This activity gives children the opportunity to grapple with experimental vs theoretical probability, in an accessible and appealing context. It will be essential for learners to discuss their ideas with others as they work on the problem. This problem assumes children understand that all numbers on the
standard dice are equally likely to be thrown.

A good way to introduce this activity would be to use it as a game initially. Display the image of the board on an interactive whiteboard (you could do this from the image in the problem or from this sheet) and create twelve draggable counters, six in one colour
and six in another colour. Suggest to the class that they're going to play a game with one half against the other, and allocate a colour to each half. You can then invite learners to place their six counters on the numbers of their choice, or you could position them yourself and deliberately disadvantage one team (for example by placing their counters on the $1$, $2$, $3$, $10$, $11$, $12$). Once
the counters have been placed, explain that you will throw two dice (it can be helpful if these are different colours) and the counter on that total will move one place to the right. The winning team will be the team that gets the first counter to a purple square. Depending on the class' experience, you may find that there is some objection before the game begins! In this instance, you could
invite pupils to predict which team will win and give a reason for their prediction.

Having played the game as a whole group, you can then set the children off on the task of investigating which numbered counter reaches the purple box first. Each pair will need a copy of the board and twelve counters, or they could use squared paper. Will it always
work out in the same way as the game they played? If each pair works together, then you can collate results from the whole group to display on the board.

Encourage children to talk to each other about the results. Can they explain them? Draw out explanations that focus on the number of ways in which each total is possible. This can then lead into a full analysis of the number of ways of making each total. Challenge pairs to make a start on this themselves and encourage them to record the possibilities in whatever way suits them.

After a suitable period, bring the whole group together to discuss progress. At this point, learners could share the different ways they have of being systematic and you could take up one way to focus on. This might be, for example, making a list of all pairs of numbers thrown, starting with one die always being $1$: $1$ $1$, $1$ $2$, $1$ $3$, $1$ $4$ etc and then finding the totals.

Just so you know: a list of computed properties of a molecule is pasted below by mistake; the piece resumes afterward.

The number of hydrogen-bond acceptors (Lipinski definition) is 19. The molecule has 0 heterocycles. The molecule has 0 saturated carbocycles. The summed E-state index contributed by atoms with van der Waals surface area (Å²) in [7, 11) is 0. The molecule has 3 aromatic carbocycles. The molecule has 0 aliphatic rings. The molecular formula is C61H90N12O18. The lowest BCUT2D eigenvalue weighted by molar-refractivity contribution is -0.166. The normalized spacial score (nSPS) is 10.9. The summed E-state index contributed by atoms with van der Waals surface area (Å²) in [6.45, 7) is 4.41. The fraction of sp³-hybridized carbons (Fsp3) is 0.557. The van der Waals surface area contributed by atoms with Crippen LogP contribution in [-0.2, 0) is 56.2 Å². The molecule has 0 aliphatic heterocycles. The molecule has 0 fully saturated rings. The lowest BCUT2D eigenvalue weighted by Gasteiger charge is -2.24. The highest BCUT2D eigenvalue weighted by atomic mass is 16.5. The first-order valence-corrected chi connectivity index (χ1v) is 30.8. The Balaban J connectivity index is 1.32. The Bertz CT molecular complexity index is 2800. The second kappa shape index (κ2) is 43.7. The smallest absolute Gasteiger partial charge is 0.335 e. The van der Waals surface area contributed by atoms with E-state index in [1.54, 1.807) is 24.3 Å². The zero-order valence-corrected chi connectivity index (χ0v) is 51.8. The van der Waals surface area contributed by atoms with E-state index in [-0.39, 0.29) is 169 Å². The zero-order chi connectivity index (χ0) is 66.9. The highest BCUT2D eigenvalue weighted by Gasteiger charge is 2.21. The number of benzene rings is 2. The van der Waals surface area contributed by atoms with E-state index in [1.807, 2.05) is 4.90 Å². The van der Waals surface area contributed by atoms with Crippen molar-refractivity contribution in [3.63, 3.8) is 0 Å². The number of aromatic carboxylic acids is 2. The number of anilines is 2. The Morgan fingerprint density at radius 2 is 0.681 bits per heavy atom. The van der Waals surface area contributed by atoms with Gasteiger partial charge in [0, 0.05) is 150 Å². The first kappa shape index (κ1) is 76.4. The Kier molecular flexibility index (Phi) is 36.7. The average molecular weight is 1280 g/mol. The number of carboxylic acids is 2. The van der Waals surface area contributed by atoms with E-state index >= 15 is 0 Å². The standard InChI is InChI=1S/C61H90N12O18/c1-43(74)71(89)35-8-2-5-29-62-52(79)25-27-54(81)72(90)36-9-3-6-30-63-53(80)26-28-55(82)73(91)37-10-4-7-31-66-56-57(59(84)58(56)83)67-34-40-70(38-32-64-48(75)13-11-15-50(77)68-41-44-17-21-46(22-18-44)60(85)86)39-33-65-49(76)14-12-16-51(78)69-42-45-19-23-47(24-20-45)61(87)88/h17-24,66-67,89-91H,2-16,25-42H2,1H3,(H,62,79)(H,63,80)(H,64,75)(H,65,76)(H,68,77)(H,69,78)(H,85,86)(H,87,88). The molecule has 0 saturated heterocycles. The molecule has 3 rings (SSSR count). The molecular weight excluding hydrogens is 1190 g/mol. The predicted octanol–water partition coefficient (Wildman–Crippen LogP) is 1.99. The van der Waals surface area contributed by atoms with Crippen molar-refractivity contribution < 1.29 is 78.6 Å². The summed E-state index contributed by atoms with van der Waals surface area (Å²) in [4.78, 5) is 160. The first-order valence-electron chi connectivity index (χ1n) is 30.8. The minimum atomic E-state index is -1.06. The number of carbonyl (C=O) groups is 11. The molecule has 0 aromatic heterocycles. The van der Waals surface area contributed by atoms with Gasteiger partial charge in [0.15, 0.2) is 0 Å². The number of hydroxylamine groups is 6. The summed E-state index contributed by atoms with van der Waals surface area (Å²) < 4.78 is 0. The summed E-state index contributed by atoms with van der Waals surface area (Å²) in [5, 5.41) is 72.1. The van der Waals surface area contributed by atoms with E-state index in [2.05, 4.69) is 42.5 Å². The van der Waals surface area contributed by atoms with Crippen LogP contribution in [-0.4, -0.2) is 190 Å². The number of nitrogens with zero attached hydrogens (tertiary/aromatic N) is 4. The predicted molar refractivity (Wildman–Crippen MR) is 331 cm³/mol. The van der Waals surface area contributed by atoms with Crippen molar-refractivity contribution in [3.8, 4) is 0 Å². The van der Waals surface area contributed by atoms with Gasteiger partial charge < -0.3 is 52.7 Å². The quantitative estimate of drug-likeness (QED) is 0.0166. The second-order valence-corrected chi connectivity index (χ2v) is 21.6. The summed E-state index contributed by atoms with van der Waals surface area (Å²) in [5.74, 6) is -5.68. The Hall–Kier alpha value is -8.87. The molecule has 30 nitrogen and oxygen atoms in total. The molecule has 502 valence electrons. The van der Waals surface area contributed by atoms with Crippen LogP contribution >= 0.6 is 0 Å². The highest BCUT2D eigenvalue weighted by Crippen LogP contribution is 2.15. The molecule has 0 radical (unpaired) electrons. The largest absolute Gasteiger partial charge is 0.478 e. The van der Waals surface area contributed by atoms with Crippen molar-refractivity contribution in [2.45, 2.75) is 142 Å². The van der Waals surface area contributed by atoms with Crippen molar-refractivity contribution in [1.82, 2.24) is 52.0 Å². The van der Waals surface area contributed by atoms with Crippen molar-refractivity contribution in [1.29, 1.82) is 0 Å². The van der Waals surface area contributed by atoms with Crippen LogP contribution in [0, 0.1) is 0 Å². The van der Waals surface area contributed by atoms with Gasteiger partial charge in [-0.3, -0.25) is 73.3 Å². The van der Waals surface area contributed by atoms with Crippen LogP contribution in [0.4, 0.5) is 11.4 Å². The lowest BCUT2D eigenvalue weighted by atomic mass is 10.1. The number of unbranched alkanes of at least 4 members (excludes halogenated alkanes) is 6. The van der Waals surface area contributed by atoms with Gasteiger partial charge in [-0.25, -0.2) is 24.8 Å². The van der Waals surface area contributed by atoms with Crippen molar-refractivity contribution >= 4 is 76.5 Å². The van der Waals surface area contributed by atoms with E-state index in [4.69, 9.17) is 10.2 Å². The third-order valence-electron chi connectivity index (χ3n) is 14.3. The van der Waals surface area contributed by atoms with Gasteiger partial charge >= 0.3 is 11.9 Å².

Alternatively, some may start with the total and find all the ways to make it. Encourage the group to be critical - are they sure there aren't any repetitions? (This is where having differently coloured dice is helpful!) How do they know they have all the ways?

You may wish to leave the group to think about whether the most likely total will ALWAYS win in this activity. Why or why not? This is the crux of experimental versus theoretical probability and can be hard for children to understand. How could the activity be changed so that we can be more certain of the outcome? (There could be many more squares in each row, for example.)

Which numbered counter do you think will get to the purple box first? Why?

How can you get a total of $1$ ... $2$ ... $3$ etc?

How will you make sure you have found all the possible totals?

Are you sure all your ways are different?

How will you record what you do?

Will the same numbered counter always reach the end first? Why?

Children could ask their own "what if ...?" questions, such as "What would happen if there were fewer boxes in each row?"; "What would happen if I used different dice?"; "What would happen if I found the difference between the two numbers rather than their total?" etc. You may find the interactive spinners in this
problem helpful.

Everyone will be able to join in this activity to see which counter reaches the end first. If learners are experiencing difficulties with finding all possible combinations, you could ask them to write each combination on a separate small bit of paper, perhaps using coloured pencils, one colour for each of the dice. Then, pairs can arrange the combinations into a pattern which will help them
see any they have missed out.